When John Carpenter was a boy, he found some music paper and started scribbling away "like a crazy person," he said. His father, a music professor at Western Kentucky University in Bowling Green, played the piece — Carpenter's first avant-garde composition.
"Garbage is what it was," Carpenter says drolly.
Carpenter is best known for his prolific directing career, with a body of horror and sci-fi films that includes "Escape From New York," "They Live" and the original "Halloween." What fewer people remember — or ever realized — is that each of those films featured an original score by Carpenter, and in the last few years he's taken his love for music into the recording studio — and on the road.
On Oct. 31, appropriately, Carpenter will perform music from "Halloween" and other scores, along with tracks from his recent "Lost Themes" I and II concept albums at the Hollywood Palladium. He'll be backed by a heavy metal band composed of his son, godson and the rhythm section from Tenacious D.
The concert is part of a tour following the Oct. 20 release of Carpenter's studio album "Anthology: Movie Themes 1974-1998," which includes new recordings of music from films including "The Fog," "Prince of Darkness," "The Thing," "Starman" and "Christine."
"I mean, what am I doing here?" he says, laughing at his new life as an international rock star, complete with tour bus. "I'm this old guy, you know. But it's so much fun."
The 69-year-old said movies are his first love, "so I have to stay with the girl that brought me to the dance" — but his affair on the side with music began early. Born in upstate New York and raised in Kentucky, he had a childhood home filled with classical music, and he soaked up the scores in the scary, fantastical movies that he devoured.
His father played the violin and tried teaching him at age 8 — "which was a big mistake," Carpenter said, "because I had no talent in the violin. It was terrible."
He fell in love with the Beatles and rock 'n' roll, and taught himself piano and guitar. He started writing songs in high school, then formed a cover band in college that played frat parties. While at USC film school, Carpenter wrote scores for his cash-strapped classmates, and when he made his directorial debut with "Dark Star" in 1974, he was the only composer he could afford.
"It was all necessity," he said. "Because I could play keyboards, I knew the synthesizer. And I knew I could make things sound big with enough tracks — I could make it almost sound like an electronic orchestra."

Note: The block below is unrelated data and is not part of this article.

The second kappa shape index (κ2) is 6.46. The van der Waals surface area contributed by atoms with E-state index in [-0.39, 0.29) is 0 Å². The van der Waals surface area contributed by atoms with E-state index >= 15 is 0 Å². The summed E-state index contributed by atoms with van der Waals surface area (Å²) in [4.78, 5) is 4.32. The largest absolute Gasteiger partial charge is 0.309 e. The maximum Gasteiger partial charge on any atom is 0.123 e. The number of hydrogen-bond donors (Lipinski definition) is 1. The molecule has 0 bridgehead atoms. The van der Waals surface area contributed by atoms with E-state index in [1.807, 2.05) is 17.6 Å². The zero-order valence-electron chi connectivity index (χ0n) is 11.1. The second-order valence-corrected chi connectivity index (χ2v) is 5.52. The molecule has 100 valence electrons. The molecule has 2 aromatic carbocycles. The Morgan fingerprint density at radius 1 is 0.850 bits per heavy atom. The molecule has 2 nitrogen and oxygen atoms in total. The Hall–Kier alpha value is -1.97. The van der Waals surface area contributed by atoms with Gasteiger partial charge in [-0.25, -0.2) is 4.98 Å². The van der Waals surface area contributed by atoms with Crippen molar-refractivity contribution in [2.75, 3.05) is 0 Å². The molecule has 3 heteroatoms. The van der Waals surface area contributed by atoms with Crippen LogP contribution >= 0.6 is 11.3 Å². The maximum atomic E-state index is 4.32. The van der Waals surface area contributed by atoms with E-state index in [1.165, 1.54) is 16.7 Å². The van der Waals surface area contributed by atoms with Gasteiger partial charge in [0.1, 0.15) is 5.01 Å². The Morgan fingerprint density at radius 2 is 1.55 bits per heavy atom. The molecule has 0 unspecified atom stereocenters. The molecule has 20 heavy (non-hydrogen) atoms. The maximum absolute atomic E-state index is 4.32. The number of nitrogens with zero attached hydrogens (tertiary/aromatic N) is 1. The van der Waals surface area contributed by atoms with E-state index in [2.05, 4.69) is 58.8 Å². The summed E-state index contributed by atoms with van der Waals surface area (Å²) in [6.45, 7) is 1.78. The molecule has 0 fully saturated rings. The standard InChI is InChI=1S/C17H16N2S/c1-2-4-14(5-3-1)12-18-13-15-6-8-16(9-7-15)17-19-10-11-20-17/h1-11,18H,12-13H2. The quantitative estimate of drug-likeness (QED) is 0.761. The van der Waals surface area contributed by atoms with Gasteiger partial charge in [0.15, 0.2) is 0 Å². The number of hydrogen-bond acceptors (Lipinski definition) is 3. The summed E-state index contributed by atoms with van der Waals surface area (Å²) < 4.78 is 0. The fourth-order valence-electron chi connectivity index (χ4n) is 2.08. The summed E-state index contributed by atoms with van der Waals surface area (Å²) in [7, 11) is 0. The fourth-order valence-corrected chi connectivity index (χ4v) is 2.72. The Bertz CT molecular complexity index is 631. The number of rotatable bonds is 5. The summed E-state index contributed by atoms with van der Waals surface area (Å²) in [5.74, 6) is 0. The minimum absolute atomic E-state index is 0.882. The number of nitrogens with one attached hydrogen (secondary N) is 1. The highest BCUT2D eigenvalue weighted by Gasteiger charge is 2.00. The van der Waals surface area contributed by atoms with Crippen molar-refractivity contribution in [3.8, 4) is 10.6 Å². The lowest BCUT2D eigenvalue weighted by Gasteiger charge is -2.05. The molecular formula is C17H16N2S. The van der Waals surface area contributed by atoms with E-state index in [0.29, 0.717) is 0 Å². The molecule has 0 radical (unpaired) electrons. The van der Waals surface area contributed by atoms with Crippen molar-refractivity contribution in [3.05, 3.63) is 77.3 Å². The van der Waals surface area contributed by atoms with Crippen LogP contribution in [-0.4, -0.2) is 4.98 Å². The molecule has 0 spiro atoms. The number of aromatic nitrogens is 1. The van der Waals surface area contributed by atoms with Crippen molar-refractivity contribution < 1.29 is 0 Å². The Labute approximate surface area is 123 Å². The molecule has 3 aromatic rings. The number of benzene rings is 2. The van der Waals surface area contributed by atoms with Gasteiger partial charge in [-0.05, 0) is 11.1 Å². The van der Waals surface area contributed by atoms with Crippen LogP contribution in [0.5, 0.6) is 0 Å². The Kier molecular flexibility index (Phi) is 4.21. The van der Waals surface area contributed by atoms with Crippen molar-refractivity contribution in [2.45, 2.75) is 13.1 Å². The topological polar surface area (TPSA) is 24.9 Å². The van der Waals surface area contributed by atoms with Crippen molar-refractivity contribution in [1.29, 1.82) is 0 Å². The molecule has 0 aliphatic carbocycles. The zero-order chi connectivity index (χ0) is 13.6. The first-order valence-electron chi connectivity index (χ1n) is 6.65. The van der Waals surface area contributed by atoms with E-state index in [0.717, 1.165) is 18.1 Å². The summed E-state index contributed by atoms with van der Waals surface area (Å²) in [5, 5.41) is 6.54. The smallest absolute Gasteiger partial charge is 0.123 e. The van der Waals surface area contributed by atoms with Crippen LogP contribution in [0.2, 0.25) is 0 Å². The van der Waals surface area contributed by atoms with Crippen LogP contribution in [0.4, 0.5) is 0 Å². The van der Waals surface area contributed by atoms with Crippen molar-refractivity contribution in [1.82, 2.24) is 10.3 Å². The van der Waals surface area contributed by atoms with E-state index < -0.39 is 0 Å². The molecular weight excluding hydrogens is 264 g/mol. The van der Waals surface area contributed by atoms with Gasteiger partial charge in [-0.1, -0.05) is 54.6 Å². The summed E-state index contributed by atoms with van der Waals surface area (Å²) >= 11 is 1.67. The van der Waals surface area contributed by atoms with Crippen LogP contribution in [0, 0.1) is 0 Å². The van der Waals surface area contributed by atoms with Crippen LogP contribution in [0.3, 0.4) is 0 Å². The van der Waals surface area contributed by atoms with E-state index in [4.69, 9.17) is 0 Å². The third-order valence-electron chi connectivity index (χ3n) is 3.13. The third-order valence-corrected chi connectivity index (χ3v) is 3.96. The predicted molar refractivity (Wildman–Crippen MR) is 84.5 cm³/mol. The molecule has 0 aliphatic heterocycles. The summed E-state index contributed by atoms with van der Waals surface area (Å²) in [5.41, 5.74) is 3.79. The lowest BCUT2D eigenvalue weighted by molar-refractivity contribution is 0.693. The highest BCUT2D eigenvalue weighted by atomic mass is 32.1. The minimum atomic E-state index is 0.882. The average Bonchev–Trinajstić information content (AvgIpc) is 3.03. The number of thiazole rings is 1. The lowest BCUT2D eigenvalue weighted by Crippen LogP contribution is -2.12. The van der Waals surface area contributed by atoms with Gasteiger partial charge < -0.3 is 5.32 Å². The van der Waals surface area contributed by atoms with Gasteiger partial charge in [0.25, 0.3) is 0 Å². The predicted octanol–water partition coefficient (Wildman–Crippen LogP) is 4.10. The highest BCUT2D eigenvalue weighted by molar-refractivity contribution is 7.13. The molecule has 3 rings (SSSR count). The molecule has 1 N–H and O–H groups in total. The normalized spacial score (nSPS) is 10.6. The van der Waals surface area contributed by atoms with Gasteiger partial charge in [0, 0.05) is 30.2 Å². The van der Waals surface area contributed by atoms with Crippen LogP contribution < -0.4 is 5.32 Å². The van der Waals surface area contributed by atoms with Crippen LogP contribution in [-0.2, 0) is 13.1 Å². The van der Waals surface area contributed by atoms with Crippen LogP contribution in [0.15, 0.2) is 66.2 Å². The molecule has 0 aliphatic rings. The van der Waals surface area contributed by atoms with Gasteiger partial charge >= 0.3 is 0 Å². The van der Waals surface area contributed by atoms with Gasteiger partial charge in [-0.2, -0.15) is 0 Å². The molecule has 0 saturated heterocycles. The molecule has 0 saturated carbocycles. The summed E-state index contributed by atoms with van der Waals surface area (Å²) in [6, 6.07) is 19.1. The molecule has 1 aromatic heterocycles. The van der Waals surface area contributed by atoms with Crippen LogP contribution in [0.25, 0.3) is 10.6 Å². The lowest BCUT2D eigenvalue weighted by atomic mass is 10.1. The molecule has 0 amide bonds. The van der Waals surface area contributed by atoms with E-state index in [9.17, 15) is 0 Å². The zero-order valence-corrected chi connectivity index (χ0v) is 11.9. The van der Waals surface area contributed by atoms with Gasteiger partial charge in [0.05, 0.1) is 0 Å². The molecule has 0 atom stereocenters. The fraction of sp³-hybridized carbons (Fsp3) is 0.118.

After shooting his 1978 low-budget slasher film about a masked maniac stalking a babysitter on Halloween night, he knew his score had to provide the mood and fear that the dry cut was missing.
"I was always looking for another job," he said, "and I remember showing this film to an executive, who said to me right afterwards, 'This kind of thing doesn't scare me. At all.' Later on, after it had become a hit, the executive said, 'Man, was I wrong.' It was because she hadn't seen it with music."
As the knife-wielding Michael Myers slithered through the small Illinois town, Carpenter's slender score for piano and analogue synth shadowed with a slow-burn dread alternated with an accelerated heart rate.
"To me, music is something you do to enhance the film," he said. "I didn't think of it as an end to itself. I thought, 'OK, I'm going to support the image.' It was always utilitarian. I never thought that anybody would pay much attention to it."
Jamie Lee Curtis played the film's heroine and deemed "Halloween" the most satisfying creative experience she's ever had.
"Because it was so clear, it was so lean," Curtis said. "And his music is lean. His music has a spareness to it — it's spare and scary and incredibly evocative."
The "Halloween" theme helped vault the film to box office glory — and has haunted Curtis ever since.
"Yes, it's played me onto myriad talk shows," she said. "Yes, as soon as you could put a ringtone on your phone, I put [it] on my phone. I mean, come on — how can you not?"
Curtis recently joined the upcoming "Halloween" directed by David Gordon Green ("Pineapple Express") and produced by Jason Blum and Carpenter himself. ("Of course I'm going to be Laurie Strode, what are you crazy?" Curtis said.)
For the first time since film school, Carpenter is hoping to score someone else's movie.
"I believe it's almost going to be a certainty," he said.
The retro, moody, all-synth style that Carpenter's "Halloween" score embodied went out of fashion by the 1990s, but now it's back with a vengeance. His influence can be felt in, among other things, the Netflix series "Stranger Things," whose buzzy main theme just won an Emmy.
"Well, that'll last for 10 minutes," he deadpanned, "and then something else will come along."
But if the crowds at Carpenter's concerts are any indication, today's audiences would gobble up an old-school electronic score for a new "Halloween."
"Music like the score to the original movie would be appropriate," he said. "That's what I think. But we'll see — I'm not the director."
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Halloween with John Carpenter
Where: Hollywood Palladium
When: 7 p.m. Oct. 31
Other tour stops: Oct. 29 in Las Vegas, Nov. 2 in Anaheim, Nov. 4 in San Francisco, Nov. 5 in Santa Cruz and later dates in Maplewood, Minn; Chicago; Detroit; Toronto; Montreal; Boston; New York; and Syracuse, N.Y.
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